Both Blaine Marine Projects and Westman Industrial Company were negligent in arranging for the building of, and in building, Blaine Covered Moorage II without insuring that the boathouse conformed to applicable building codes. Sixty percent of the fault lies with Westman industrial company and forty percent of the fault lies with Blaine Marine Projects.
Facts Surrounding Accident and Damages
On November 15, 1981, the Blaine Covered Moorage II boathouse was totally destroyed in a storm. The boathouse became airborne, broke apart and in the process caused damage to certain boats moored downwind of the boathouse, including the Hull and May boats.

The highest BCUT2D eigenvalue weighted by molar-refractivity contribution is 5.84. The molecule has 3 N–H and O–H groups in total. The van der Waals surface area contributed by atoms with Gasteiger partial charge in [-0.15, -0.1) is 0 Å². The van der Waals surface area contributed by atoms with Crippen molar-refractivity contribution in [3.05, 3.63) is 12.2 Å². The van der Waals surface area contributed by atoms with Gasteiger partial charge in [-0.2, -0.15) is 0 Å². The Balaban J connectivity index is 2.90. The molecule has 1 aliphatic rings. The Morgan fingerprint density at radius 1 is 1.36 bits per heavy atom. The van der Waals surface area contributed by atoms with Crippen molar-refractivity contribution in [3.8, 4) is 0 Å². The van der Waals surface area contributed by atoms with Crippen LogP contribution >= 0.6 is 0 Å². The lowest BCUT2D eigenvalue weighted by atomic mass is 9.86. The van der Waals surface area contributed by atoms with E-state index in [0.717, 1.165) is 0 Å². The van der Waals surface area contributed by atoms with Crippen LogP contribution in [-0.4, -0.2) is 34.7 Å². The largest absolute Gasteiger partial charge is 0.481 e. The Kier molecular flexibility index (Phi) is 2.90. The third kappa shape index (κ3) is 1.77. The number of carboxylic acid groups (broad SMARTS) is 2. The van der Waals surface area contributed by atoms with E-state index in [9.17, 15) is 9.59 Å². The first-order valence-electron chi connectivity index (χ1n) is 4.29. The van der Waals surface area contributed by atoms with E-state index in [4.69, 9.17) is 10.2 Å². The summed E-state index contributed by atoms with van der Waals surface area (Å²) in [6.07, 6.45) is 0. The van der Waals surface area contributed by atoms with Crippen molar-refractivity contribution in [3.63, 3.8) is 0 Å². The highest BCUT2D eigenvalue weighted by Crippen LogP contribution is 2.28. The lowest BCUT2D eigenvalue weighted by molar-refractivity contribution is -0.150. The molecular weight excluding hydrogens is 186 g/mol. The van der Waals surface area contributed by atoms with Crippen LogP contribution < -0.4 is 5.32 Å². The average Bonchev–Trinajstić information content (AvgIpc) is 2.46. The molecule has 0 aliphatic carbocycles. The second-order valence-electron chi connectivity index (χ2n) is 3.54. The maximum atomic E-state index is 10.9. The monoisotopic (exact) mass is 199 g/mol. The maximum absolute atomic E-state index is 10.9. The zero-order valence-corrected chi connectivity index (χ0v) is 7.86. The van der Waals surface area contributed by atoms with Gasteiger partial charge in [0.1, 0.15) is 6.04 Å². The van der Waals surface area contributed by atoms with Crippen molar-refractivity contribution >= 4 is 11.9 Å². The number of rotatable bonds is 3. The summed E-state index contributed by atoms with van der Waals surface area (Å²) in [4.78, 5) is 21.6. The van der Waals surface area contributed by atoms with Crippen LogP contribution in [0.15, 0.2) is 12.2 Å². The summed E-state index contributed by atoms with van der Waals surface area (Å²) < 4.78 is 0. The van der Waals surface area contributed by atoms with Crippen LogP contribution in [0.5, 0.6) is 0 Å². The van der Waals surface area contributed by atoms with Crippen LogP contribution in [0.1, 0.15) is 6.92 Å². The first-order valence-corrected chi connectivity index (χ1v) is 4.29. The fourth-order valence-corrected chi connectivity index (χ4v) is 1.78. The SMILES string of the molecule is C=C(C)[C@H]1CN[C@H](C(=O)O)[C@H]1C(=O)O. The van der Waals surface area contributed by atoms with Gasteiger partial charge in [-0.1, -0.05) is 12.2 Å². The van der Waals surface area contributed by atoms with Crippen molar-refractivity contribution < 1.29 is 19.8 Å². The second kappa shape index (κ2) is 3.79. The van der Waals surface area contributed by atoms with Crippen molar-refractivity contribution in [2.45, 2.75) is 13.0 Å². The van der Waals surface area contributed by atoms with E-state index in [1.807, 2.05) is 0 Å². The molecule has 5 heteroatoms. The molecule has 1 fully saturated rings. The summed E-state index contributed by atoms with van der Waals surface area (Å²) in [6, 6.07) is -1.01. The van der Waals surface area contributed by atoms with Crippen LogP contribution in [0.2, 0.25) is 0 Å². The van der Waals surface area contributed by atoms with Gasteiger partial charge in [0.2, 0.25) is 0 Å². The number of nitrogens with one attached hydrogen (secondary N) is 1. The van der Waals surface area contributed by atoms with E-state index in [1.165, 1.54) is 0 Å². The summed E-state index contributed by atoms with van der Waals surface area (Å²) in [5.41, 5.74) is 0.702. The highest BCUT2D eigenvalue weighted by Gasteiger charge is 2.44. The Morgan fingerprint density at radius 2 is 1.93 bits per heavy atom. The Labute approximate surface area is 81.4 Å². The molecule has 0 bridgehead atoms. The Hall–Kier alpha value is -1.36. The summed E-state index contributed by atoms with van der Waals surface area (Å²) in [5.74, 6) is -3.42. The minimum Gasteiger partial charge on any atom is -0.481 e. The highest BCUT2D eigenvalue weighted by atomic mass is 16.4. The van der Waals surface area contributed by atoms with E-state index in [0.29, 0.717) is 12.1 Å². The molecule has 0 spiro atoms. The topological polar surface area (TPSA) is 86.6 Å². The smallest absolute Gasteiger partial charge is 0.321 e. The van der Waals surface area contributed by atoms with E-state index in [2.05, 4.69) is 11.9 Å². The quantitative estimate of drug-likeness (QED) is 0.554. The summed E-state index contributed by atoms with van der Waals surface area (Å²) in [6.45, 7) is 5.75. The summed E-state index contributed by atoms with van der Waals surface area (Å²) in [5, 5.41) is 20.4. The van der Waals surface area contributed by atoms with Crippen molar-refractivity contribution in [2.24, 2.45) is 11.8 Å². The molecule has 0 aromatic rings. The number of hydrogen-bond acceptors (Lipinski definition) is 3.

The accident was proximately caused by the structural instability of the building and particularly by its lack of adequate resistance to wind uplift. These deficiencies in turn directly resulted from the fact that the building was not erected in accordance with the provisions of the Uniform Building Code.
As a proximate result of the accident, the Hull boat (the "Three J's") was totally destroyed. The fair market value of the boat prior to the storm was $14,000 and it has salvage value of $2,500, leaving net damages to the Hulls in the amount of $11,500.
As a proximate result of the accident, the May boat (the "Sundowner") sustained damages. The reasonable cost of repairing the damages to the Sundowner sustained in the storm is $3,508.76.
As a proximate result of the accident, the boathouse itself was totally destroyed. The reasonable replacement cost of the boathouse, including the cost of cleaning up debris from the harbor, but excluding redesign costs, is $237,162.